busaleh was born in Bangladesh, where he attended primary school. He immigrated to the United States at the age of seven and enrolled in second grade. At first, the language barrier proved to be tough to overcome but, after a year or two, he managed to pick up English and make significant progress toward embracing and thriving in his new environment. Throughout the years, he has fostered a love for astronomy, the natural sciences, and all things technology-related. As a result, he has great respect for nature, which compels him to want to address the numerous problems surrounding us today, such as the hazardous climate change situation. Realizing the dangers related to climate change, Abusaleh is drawn to climate policy as a means of helping to improve conditions for future generations.
Violet Nash Greenberg
Violet is a native New Yorker studying architecture at the Bernard and Anne Spitzer School of Architecture at The City College of New York. She transferred to Spitzer from Bard College, where she was studying mathematics and music. Violet gravitated towards architecture because she recognized its potential to be a vehicle for change, and that is the driving force for her pursuit of knowledge. These days, when she is not in the studio, she is working with children and honing her skills as an educator. She is particularly interested in education and the impacts that schooling can have on society. The further she dives into her own pursuit of knowledge, the more she realizes just how interconnected everything is, and that inspires her to dive deeper. She looks forward to the opportunities that the climate policy fellowship will present to her along her journey.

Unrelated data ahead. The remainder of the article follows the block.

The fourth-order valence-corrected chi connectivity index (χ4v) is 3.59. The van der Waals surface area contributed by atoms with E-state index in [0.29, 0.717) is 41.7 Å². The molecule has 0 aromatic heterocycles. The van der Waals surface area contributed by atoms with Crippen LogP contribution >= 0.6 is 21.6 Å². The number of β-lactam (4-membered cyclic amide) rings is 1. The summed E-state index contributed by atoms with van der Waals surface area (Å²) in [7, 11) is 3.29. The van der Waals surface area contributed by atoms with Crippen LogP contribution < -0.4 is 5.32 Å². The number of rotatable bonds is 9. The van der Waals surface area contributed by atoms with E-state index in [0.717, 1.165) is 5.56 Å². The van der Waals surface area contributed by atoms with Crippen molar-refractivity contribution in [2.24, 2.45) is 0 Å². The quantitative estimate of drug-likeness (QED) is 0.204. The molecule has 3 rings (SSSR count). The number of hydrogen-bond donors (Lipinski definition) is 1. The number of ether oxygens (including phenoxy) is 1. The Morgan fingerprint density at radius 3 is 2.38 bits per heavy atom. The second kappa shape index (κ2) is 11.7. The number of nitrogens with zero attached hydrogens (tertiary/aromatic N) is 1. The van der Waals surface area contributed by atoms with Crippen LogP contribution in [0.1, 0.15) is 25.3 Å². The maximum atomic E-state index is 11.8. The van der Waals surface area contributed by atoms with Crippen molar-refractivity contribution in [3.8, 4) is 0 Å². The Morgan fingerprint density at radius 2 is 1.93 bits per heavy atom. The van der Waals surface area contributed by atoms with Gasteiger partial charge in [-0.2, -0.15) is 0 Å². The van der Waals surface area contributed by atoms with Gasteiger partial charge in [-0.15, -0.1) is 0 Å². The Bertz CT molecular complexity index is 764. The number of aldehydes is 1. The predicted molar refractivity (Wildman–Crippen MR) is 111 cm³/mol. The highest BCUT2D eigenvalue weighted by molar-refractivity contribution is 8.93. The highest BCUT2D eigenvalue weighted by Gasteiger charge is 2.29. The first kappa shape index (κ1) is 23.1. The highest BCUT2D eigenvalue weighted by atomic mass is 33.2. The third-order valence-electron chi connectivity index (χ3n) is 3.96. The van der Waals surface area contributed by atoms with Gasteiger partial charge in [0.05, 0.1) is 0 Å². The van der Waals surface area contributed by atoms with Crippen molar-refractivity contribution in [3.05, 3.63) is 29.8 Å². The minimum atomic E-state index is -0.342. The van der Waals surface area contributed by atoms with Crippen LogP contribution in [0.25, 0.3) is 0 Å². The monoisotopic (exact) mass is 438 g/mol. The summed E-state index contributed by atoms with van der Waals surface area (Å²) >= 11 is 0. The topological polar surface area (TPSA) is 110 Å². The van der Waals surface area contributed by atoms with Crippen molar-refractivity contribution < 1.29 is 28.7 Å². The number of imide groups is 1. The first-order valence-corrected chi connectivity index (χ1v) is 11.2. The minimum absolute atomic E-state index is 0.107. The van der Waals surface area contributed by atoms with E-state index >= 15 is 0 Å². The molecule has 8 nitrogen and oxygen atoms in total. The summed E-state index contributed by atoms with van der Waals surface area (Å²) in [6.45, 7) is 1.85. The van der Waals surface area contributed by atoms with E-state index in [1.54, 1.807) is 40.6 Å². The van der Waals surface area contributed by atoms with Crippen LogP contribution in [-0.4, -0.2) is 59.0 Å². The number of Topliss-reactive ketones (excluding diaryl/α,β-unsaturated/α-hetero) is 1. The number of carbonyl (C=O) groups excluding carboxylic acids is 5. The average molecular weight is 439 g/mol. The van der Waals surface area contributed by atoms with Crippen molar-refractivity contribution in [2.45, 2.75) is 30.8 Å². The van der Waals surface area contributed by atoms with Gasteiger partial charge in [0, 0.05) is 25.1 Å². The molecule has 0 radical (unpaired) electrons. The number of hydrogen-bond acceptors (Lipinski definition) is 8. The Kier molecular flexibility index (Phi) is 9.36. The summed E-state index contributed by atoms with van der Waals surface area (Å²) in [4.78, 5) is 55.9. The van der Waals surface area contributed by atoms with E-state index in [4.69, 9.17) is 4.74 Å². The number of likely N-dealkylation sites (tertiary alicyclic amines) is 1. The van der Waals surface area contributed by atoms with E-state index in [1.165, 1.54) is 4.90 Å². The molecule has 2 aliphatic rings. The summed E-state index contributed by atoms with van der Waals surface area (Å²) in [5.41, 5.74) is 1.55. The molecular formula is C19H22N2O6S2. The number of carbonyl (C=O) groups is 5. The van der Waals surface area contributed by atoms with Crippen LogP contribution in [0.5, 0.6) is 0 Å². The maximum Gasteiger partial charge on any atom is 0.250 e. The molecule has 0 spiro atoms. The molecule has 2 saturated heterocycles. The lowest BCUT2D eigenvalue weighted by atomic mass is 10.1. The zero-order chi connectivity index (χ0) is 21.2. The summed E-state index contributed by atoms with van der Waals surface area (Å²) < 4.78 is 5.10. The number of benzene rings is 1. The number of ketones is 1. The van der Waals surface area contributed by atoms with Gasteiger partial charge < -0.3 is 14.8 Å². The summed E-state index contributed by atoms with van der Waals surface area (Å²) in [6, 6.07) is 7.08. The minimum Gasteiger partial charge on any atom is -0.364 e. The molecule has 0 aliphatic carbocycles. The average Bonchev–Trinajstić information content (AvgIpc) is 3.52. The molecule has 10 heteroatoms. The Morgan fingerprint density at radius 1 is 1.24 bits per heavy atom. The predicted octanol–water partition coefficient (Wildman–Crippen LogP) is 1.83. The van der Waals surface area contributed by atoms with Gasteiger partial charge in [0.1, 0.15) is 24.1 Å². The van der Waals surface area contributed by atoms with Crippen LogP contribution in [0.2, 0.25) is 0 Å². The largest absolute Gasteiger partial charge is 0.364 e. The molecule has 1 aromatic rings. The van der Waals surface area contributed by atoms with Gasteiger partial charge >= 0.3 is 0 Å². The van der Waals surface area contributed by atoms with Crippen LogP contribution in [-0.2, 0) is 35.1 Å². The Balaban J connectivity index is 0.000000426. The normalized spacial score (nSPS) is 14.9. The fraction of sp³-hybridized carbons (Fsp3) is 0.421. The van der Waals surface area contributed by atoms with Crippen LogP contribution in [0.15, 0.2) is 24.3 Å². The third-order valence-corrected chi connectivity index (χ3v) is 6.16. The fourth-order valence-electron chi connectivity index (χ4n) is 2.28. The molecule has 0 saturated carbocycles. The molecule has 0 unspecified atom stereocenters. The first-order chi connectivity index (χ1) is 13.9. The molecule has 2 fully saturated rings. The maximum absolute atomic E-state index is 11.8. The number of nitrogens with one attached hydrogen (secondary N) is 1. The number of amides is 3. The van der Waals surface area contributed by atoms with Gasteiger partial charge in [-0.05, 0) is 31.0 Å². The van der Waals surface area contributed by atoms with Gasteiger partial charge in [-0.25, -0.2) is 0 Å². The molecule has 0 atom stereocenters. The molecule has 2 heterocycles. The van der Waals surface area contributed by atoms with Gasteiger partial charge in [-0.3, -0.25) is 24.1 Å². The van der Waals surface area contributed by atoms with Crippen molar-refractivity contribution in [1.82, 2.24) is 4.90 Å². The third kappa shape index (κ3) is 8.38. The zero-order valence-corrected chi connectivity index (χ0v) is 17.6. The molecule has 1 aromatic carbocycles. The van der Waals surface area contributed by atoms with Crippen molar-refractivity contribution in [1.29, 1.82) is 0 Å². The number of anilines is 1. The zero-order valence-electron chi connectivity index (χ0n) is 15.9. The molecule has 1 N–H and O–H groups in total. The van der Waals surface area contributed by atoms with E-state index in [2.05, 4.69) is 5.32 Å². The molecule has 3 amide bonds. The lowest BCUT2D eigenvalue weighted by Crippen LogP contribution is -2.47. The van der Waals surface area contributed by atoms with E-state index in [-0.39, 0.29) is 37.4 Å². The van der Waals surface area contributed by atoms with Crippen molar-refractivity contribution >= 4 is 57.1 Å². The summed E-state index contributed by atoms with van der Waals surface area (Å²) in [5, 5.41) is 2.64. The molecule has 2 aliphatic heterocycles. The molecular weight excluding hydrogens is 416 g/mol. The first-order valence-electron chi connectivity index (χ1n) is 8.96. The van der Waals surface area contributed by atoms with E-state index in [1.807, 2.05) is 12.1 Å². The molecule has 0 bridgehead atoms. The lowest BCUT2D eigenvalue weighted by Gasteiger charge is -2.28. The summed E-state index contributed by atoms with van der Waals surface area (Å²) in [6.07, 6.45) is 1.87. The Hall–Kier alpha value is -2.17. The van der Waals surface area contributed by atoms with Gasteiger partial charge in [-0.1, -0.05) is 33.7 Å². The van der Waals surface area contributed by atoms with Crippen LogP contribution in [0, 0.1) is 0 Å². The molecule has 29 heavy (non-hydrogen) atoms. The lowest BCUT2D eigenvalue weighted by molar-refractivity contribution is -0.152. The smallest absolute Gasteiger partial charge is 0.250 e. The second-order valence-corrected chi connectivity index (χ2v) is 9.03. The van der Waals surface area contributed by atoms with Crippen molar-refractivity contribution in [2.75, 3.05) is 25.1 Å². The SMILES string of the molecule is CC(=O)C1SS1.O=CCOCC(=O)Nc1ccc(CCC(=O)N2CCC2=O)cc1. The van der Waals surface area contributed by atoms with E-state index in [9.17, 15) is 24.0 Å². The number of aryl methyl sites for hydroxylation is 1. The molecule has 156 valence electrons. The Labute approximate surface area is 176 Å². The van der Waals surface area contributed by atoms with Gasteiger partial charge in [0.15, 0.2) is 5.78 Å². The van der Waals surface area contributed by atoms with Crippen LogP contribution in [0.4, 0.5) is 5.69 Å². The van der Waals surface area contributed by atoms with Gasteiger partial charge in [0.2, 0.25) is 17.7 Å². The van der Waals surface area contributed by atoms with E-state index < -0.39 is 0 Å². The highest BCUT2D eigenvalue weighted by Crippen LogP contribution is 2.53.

Melissa is currently a junior majoring in sociology and international studies. She aspires to pursue a master’s degree in sustainable development and is interested in working with developing countries such as Haiti and Senegal to help improve their quality of living, and to help communities maintain food and water security. Melissa became interested in learning more about sustainability after studying abroad in Costa Rica last year and witnessing the devastating consequences of climate change on the impoverished communities within the country. She hopes that through her involvement with the fellowship, she will be able to become better aware of the United Nation’s role in aiding countries that are most affected by the effects of climate change.